During March, Hanoi’s industrial production development index rose by 4.1 percent Y/Y and by 26.9 percent over the previous month.
|Area||1,291.4 sq mi|
|Principal Religions||Non-religious, Buddhist, Christian|
|Principal Languages||Vietnamese, English|
The Vietnamese government has recently announced its intention to invest heavily in new power grids for HCMC and Hanoi. The total investment for the new project amounts to US$366.98 million. Of this money, US$272.71 million comes from the Asia Development Bank and the ASEAN Infrastructure Fund (AIF); the remaining US$94.27 million is provided by the Hanoi Power Corporation and the Ho Chi Minh City Power Corporation.
As a transport hub of the Red River Delta, Hanoi features a large network of waterways, railways and highways connecting the region. Infrastructure development has been a priority in the city, with the local government taking steps to ensure that the continued flow of goods and investment into the city can be sustained to uphold its strong economic growth.
Rapid economic expansion in Hanoi has led to substantial growth in the city’s population, adding over 400,000 new citizens each year since 2008. This population boom, while benefitting the local economy through the addition of young and skilled workers, has also led to congestion within the city’s transportation network. Due to this, motorcycles and mopeds have become the preferred means of transportation in Hanoi. According to the Institute of Transport Planning and Management, motorcycles outnumber cars by 10-to-1. However, car ownership is on the rise in Hanoi, with an annual growth rate of 10 percent.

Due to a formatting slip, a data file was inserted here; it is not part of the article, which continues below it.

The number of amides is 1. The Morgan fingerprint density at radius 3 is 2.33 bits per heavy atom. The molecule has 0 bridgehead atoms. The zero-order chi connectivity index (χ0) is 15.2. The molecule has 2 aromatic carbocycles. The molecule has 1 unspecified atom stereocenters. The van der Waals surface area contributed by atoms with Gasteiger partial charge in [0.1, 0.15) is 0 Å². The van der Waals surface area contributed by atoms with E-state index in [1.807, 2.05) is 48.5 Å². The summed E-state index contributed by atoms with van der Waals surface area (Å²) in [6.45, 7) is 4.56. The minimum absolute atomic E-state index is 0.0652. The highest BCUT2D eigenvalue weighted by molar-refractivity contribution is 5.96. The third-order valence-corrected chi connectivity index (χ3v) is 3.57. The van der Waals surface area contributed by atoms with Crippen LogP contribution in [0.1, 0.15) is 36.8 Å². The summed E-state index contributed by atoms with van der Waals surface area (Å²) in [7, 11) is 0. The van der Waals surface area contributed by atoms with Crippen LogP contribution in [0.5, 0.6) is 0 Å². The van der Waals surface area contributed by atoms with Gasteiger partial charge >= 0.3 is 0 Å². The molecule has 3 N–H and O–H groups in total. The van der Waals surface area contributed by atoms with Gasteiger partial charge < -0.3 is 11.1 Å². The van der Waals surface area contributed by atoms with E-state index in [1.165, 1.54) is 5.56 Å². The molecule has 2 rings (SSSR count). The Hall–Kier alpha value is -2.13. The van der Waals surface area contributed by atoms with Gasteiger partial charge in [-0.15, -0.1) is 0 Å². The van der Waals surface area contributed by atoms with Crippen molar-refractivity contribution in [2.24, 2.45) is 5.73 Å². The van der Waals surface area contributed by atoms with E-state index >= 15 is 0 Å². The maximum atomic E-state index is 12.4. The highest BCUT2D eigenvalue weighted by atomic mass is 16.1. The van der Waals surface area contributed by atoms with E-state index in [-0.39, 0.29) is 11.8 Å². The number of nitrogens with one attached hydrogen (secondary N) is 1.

In an effort to relieve traffic congestion, the government of Hanoi has worked to increase inexpensive bus routes and other public transportation options in the city.
South Korean builder Daelim Industrial Co. has recently won a contract to build an 8.5 kilometer-long elevated rail system in downtown Hanoi. Construction is scheduled to begin in May and is forecast to be finished in around 30 months. It has been reported that the Hanoi government plans on building an additional eight rail transit lines.
The city has also been discussing the feasibility of building a metro system. If approved, this project could be completed by 2020.
Noi Bai International Airport, 28 miles (45km) or approximately 1 hour by car from central Hanoi, is the main airport in the north of the country. The airport also handles air freight and carries out logistics and exporting activities, with direct scheduled flights to all continents.
There is only one domestic airport in Hanoi. The Gia Lam Airport, located on the eastern bank of the Red River, is used primarily for military training activities, as well as chartered helicopter taxi flights for tourists visiting nearby attractions such as Halong Bay or Ba Vi Mountain. The airport is due to become a fully functional civilian domestic airport by 2015, however, and will offer regional flights throughout Vietnam.